7 Red Flags to Look Out for In Financial Advisors

William Barreca - Apr 30, 2024
A good financial advisor can be incredibly valuable by saving you money, time and providing peace of mind.

A good financial advisor can be incredibly valuable by saving you money, time and providing peace of mind.

But like any profession, not all advisors are created equal.

Let me walk you through the biggest red flags to look out for in an advisor:

1. They Try and Time the Market

Jumping in and out of the market based upon predictions is alluring.

It would be great to be able to sell an investment before markets decline and buy back in right before the comeback begins.

The problem is that there is absolutely no evidence which suggests that market timing can be done successfully. It's far more likely to negatively effect your investing outcome rather than improve it.

2. They Never Challenge You

What's the difference between an advisor and an order taker?

An order taker will do whatever you tell them to do. Whether it's buying a speculative stock your friend recommended or implementing a tax strategy that they know isn't right for you but are afraid to challenge you.

A true advisor isn't afraid to challenge you and point out some things you may not have thought about it.

3. You Never Hear from Them

One of the biggest red flags is a lack of communication.

A true advisor should proactively be contacting you several times throughout the year.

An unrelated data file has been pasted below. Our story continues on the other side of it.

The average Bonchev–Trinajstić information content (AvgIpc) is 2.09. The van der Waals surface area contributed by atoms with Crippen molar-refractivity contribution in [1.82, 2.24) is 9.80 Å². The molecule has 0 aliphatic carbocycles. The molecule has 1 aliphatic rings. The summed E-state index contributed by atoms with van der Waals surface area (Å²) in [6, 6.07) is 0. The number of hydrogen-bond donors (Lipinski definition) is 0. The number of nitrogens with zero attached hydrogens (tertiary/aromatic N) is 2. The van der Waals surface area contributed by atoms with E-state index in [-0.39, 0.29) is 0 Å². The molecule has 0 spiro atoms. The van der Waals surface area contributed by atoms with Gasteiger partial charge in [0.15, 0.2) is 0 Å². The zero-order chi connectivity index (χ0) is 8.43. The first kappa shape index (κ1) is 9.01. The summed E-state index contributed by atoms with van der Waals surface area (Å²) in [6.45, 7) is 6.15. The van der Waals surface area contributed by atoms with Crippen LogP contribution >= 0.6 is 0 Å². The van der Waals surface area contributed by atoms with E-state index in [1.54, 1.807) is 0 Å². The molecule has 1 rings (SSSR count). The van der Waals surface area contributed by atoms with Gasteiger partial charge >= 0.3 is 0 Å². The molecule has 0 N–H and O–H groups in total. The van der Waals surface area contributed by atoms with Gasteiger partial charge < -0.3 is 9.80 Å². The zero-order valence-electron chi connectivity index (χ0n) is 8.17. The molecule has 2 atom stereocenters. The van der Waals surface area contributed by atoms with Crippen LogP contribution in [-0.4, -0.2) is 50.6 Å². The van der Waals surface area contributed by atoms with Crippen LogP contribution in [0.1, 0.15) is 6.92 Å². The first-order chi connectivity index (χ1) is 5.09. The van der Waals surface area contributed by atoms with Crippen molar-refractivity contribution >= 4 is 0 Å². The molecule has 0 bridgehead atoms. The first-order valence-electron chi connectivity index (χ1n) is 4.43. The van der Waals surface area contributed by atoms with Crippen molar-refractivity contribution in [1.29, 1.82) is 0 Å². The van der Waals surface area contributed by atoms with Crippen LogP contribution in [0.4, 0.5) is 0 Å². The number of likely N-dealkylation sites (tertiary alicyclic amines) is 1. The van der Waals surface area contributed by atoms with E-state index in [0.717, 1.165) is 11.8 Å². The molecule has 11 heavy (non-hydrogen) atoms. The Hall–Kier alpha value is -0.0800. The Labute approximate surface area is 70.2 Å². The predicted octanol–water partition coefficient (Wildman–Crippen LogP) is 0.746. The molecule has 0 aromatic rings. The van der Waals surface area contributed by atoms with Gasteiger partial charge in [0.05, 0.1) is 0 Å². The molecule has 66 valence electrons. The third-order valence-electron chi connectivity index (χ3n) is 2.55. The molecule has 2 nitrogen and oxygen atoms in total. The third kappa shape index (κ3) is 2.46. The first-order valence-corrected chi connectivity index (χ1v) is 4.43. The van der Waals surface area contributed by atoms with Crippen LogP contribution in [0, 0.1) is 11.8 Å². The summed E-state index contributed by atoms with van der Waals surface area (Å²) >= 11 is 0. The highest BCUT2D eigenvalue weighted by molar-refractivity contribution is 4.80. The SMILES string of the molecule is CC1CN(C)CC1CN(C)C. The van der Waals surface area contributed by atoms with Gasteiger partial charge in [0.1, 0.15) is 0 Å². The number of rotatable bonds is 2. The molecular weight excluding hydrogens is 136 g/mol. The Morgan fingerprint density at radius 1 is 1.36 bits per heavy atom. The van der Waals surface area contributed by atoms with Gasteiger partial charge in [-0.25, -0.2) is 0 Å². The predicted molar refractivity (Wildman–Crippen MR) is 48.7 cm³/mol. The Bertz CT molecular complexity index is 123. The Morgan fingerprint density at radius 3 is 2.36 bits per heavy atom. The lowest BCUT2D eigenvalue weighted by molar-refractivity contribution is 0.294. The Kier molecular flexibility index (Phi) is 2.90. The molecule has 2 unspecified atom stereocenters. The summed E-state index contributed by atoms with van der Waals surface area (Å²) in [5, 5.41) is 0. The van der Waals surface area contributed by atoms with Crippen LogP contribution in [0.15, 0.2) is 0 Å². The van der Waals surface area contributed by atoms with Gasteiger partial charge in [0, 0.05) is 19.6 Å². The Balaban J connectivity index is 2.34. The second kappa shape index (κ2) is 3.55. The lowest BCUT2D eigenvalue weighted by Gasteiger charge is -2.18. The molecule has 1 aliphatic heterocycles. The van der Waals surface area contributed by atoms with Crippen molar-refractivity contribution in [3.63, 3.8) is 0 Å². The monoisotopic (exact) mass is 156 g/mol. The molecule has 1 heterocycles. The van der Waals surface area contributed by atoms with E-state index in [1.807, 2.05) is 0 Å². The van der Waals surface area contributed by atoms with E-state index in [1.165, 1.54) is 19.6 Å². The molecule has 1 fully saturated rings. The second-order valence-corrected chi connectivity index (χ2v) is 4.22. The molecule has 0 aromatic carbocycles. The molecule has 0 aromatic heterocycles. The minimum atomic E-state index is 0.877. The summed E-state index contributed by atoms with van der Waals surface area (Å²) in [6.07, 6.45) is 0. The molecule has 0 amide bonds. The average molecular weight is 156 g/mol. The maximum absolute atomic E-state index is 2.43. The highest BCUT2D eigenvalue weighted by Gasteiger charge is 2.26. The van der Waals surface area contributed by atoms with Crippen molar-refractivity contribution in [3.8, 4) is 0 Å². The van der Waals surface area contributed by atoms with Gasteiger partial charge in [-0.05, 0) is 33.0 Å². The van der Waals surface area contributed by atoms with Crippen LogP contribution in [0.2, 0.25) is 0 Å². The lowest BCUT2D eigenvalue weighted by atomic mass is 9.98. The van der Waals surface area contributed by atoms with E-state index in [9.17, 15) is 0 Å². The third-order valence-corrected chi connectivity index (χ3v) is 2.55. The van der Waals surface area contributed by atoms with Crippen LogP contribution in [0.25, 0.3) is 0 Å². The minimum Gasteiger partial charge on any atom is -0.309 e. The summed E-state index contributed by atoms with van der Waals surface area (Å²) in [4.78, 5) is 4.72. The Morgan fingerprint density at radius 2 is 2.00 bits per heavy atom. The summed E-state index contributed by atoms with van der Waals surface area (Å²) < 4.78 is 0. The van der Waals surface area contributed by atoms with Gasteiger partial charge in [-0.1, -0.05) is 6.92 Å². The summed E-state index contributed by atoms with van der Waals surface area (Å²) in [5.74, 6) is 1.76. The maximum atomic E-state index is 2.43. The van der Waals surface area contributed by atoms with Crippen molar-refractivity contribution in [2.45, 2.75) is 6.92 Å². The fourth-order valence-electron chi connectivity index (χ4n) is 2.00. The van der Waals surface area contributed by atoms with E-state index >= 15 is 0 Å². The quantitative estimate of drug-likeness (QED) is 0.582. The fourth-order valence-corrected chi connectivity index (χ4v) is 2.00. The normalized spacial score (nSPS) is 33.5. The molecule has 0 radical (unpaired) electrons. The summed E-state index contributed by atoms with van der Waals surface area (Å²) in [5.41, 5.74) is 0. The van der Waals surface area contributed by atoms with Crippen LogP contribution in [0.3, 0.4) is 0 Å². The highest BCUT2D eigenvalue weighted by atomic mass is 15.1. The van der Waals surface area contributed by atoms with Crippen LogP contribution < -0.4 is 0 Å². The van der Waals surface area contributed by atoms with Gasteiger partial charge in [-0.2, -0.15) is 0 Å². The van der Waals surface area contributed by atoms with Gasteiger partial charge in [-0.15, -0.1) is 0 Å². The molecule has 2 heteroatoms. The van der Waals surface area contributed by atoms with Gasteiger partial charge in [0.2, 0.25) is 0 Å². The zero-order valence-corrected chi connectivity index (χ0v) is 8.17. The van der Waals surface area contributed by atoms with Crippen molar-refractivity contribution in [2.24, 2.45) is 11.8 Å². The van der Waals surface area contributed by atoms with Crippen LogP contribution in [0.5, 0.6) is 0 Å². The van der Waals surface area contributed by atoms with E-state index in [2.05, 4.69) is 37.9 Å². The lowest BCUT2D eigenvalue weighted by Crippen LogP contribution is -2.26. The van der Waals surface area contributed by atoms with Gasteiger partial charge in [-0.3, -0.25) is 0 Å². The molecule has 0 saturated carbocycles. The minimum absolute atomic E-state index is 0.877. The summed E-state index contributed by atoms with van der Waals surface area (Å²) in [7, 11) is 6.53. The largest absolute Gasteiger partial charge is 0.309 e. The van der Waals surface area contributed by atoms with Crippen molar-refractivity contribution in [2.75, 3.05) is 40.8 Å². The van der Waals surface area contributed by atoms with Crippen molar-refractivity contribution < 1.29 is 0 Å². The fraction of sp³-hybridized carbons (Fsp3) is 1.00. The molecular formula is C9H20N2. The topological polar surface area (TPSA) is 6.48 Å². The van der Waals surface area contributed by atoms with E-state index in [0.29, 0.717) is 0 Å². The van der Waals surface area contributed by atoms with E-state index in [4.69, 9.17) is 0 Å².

Too often I hear from people who either never hear from their advisor or only get a call around RRSP time telling them to put money in.

4. They Use Jargon that You Don't Understand

An advisor should speak in easy to understand language.

If an advisor recommends a strategy or investment, you should be able to understand what it is and why it's in your best interests.

Further, if you don't understand something, an advisor shouldn't brush off your questions. They should be willing to educate you.

5. They Push Products

Be wary if the advisor seems more interested in selling you specific financial products rather than understanding your individual financial situation and goals. They should focus on creating a customized plan for you rather than pushing investments or insurance policies.

6. They Don't Do Anything Besides Invest Your Money

Investment management is important, but only one part of the many areas a good financial advisor provides value.

An advisor should provide behavioural coaching, tax planning, risk management planning, and more.

If all your advisor does is invest your money in a mutual fund then you're likely paying fees for services you're not receiving.

7. They Recommend Individual Stocks

JP Morgan conducted a study on the Russell 3000 index, which is seeks to be a benchmark for the entire U.S. stock market.

It found that from 1980-2020 66% of stocks in the Rusell 3000 underperformed the broad index. It also found that 42% of stocks experienced negative returns.

In other words, while stock markets have given investors incredible long-term growth, this growth has been concentrated in a small subset of companies.

Buying individual stocks instead of diversified strategies puts you at serious risk of not only underperforming the index but losing money.

Only an incredibly small amount of people in history have shown the ability to successfully invest in individual stocks over long time periods.

There are always exceptions in life, but chances are that your advisor isn't Warren Buffett.

*The views and opinions expressed in this article may not necessarily reflect those of IPC Securities Corporation